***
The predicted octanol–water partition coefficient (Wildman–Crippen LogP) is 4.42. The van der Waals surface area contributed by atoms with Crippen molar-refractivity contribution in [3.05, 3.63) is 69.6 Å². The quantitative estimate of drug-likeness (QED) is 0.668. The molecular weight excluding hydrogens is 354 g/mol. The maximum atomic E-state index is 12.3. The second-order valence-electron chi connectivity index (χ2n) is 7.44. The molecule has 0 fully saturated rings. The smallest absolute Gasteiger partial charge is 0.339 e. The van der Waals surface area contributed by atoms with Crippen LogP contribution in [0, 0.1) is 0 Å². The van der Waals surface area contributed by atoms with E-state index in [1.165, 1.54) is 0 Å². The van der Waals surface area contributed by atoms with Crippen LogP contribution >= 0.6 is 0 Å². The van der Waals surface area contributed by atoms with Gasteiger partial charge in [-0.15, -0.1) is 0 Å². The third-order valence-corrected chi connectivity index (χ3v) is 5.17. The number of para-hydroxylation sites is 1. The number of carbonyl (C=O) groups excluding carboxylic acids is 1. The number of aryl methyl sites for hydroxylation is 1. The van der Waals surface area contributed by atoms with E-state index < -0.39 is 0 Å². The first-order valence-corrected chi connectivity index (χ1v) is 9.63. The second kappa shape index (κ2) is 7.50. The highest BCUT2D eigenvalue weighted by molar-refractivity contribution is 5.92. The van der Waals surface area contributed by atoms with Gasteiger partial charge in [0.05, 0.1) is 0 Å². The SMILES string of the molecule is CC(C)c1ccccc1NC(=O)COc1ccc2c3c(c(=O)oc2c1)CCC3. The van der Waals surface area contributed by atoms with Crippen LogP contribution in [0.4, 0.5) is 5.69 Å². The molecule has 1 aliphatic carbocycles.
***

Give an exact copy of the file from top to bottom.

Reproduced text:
The predicted octanol–water partition coefficient (Wildman–Crippen LogP) is 4.42. The van der Waals surface area contributed by atoms with Crippen molar-refractivity contribution in [3.05, 3.63) is 69.6 Å². The quantitative estimate of drug-likeness (QED) is 0.668. The molecular weight excluding hydrogens is 354 g/mol. The maximum atomic E-state index is 12.3. The second-order valence-electron chi connectivity index (χ2n) is 7.44. The molecule has 0 fully saturated rings. The smallest absolute Gasteiger partial charge is 0.339 e. The van der Waals surface area contributed by atoms with Crippen LogP contribution in [0, 0.1) is 0 Å². The van der Waals surface area contributed by atoms with E-state index in [1.165, 1.54) is 0 Å². The van der Waals surface area contributed by atoms with Crippen LogP contribution >= 0.6 is 0 Å². The van der Waals surface area contributed by atoms with Gasteiger partial charge in [-0.15, -0.1) is 0 Å². The third-order valence-corrected chi connectivity index (χ3v) is 5.17. The number of para-hydroxylation sites is 1. The number of carbonyl (C=O) groups excluding carboxylic acids is 1. The number of aryl methyl sites for hydroxylation is 1. The van der Waals surface area contributed by atoms with E-state index < -0.39 is 0 Å². The first-order valence-corrected chi connectivity index (χ1v) is 9.63. The second kappa shape index (κ2) is 7.50. The highest BCUT2D eigenvalue weighted by molar-refractivity contribution is 5.92. The van der Waals surface area contributed by atoms with Gasteiger partial charge in [0.05, 0.1) is 0 Å². The SMILES string of the molecule is CC(C)c1ccccc1NC(=O)COc1ccc2c3c(c(=O)oc2c1)CCC3. The van der Waals surface area contributed by atoms with Crippen LogP contribution in [0.4, 0.5) is 5.69 Å². The molecule has 1 aliphatic carbocycles.